Creating a space that can be utilized

In each city, there are events in history that are either presented or covered up, depending on the content of the event. One guest lecturer spoke of a project in Memphis where an interstate was planned to run through Overton park and already tore through some surrounding areas, however the local community came together to protest the move and eventually winning a Supreme Court case to halt the advancement of the Interstate. He then had a proposal to create a building commemorating that crucial win for the city, in remnants of a mound that would have been used as a base of the proposed interstate. Within the mound would be a museum that would display the parks history and how the case was won. The outside of the mound would retain the qualities of a mound, with grass that would be a part of the park itself. It is creating useful space in a space that was long forgotten and never tended to after the government tore through to create the highway.

It made me think about a project that was done in Virginia Beach. Mount Trashmore is a landfill-converted-park. It took this undesirable area and created it to be one of the most popular parks in Virginia Beach. Unlike the proposed idea in Memphis, there is no program happening within the mound (thank you), however the area around, has be came a desirable place to run, boat, fly kites, and allow children to play. It became a place to stay away from due to the smell, to a place of revitalization and energy, boosting the area around it up as well in home value. By just adding one thing or revamping another can have a big influence on its popularity.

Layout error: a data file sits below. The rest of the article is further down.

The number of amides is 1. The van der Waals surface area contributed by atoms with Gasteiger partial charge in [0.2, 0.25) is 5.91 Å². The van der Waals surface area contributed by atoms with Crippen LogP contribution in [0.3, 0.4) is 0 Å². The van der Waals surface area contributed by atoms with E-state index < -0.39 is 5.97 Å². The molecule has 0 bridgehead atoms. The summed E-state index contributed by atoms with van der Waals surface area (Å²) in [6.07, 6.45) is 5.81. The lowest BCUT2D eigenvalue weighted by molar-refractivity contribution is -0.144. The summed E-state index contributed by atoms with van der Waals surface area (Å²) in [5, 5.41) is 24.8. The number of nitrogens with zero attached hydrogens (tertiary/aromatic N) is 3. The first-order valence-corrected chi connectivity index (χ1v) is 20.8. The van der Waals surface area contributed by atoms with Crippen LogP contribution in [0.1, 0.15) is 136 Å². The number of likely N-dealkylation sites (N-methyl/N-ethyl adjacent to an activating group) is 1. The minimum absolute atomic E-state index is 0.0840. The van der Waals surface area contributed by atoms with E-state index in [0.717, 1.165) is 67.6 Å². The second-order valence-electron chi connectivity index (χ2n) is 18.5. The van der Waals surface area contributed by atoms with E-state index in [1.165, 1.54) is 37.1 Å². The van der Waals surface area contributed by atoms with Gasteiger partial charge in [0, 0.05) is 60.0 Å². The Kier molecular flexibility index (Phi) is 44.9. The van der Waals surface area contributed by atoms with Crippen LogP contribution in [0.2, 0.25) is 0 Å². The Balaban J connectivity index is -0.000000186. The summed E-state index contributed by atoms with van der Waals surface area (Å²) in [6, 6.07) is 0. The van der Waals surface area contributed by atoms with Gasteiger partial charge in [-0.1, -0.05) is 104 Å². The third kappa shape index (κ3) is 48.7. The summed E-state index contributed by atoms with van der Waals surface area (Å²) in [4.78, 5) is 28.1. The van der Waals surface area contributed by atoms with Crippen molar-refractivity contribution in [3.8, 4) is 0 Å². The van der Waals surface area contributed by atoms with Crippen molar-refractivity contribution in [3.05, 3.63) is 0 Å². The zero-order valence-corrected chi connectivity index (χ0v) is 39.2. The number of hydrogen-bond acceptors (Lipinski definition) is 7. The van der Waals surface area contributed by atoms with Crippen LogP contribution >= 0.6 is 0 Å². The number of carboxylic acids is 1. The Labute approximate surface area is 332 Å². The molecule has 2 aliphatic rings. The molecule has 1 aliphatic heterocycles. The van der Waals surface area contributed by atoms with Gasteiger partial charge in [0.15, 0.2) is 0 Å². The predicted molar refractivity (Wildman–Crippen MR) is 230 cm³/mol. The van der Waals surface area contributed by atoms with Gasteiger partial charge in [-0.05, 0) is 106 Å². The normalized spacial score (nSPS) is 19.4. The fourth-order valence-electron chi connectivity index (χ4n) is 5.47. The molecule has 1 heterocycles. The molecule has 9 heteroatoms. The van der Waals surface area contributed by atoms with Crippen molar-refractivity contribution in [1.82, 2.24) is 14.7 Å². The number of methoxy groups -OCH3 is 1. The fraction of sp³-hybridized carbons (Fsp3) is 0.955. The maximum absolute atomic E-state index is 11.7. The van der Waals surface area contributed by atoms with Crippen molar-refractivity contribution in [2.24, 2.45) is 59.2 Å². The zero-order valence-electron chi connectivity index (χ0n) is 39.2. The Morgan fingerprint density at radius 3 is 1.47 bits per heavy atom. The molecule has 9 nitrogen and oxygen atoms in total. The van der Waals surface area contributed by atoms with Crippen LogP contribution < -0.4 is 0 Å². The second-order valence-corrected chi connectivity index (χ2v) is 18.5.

File:Mt Trashmore.jpg

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4 Responses to Creating a space that can be utilized

  1. grooms91 says:

    Jamar, this to me is a really good local example of creating a landmark out of somthing that is traditionally hidden rather than embraced as discussed in lecture. Im curious do you know what was any other proposals for Mt. Trashmore?

    • Jamar Moore says:

      I don’t know what the plan for the park was going to be honestly. I researched it and I saw that it was the first of its kind on the East Coast. My guess would be that they wanted to make the property useable again. It was the inspiration for many new landfill-converted-parks such as City View Park in Milwaukee, MN which is planned to be used as a ski ramp with artificial snow. Plus Mt. Trashmore is a great tourist trap for a tourist city. It is estimated that 1 million people use the park each year.

  2. grooms91 says:

    That is a very good point of a local example of a landmark being created from somthing that is traditonally hidden rather than celebrated. Do you know what were any other suggestions for Mt. Trashmore

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